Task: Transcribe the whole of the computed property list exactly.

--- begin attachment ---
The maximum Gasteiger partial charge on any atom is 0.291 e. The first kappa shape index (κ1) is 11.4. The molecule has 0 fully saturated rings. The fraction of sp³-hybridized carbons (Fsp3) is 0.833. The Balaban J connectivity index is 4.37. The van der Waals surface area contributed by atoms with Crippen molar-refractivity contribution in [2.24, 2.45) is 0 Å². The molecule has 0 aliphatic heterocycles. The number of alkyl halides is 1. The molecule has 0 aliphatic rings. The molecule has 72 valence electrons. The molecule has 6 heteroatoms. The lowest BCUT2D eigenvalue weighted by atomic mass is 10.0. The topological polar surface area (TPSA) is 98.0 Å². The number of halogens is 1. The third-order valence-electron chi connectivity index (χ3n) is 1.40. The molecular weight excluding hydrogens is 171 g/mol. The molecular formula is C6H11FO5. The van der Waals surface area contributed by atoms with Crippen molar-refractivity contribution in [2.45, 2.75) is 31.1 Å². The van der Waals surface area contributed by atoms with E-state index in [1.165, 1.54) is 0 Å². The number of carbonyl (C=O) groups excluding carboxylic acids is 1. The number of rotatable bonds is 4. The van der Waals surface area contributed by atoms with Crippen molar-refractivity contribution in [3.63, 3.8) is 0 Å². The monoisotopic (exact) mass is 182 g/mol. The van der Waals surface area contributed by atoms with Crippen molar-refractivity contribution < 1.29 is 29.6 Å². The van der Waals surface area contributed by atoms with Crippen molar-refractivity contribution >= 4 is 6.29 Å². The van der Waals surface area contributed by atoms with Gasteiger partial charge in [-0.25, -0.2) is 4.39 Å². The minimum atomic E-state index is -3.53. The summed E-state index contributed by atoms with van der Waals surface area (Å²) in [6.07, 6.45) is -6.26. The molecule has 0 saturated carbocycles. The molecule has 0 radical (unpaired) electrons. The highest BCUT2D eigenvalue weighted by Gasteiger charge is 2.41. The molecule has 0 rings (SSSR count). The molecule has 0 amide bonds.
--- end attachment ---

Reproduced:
The maximum Gasteiger partial charge on any atom is 0.291 e. The first kappa shape index (κ1) is 11.4. The molecule has 0 fully saturated rings. The fraction of sp³-hybridized carbons (Fsp3) is 0.833. The Balaban J connectivity index is 4.37. The van der Waals surface area contributed by atoms with Crippen molar-refractivity contribution in [2.24, 2.45) is 0 Å². The molecule has 0 aliphatic heterocycles. The number of alkyl halides is 1. The molecule has 0 aliphatic rings. The molecule has 72 valence electrons. The molecule has 6 heteroatoms. The lowest BCUT2D eigenvalue weighted by atomic mass is 10.0. The topological polar surface area (TPSA) is 98.0 Å². The number of halogens is 1. The third-order valence-electron chi connectivity index (χ3n) is 1.40. The molecular weight excluding hydrogens is 171 g/mol. The molecular formula is C6H11FO5. The van der Waals surface area contributed by atoms with Crippen molar-refractivity contribution in [2.45, 2.75) is 31.1 Å². The van der Waals surface area contributed by atoms with E-state index in [1.165, 1.54) is 0 Å². The number of carbonyl (C=O) groups excluding carboxylic acids is 1. The number of rotatable bonds is 4. The van der Waals surface area contributed by atoms with Crippen molar-refractivity contribution in [3.63, 3.8) is 0 Å². The monoisotopic (exact) mass is 182 g/mol. The van der Waals surface area contributed by atoms with Crippen molar-refractivity contribution < 1.29 is 29.6 Å². The van der Waals surface area contributed by atoms with Crippen molar-refractivity contribution >= 4 is 6.29 Å². The van der Waals surface area contributed by atoms with Gasteiger partial charge in [-0.25, -0.2) is 4.39 Å². The minimum atomic E-state index is -3.53. The summed E-state index contributed by atoms with van der Waals surface area (Å²) in [6.07, 6.45) is -6.26. The molecule has 0 saturated carbocycles. The molecule has 0 radical (unpaired) electrons. The highest BCUT2D eigenvalue weighted by Gasteiger charge is 2.41. The molecule has 0 rings (SSSR count). The molecule has 0 amide bonds.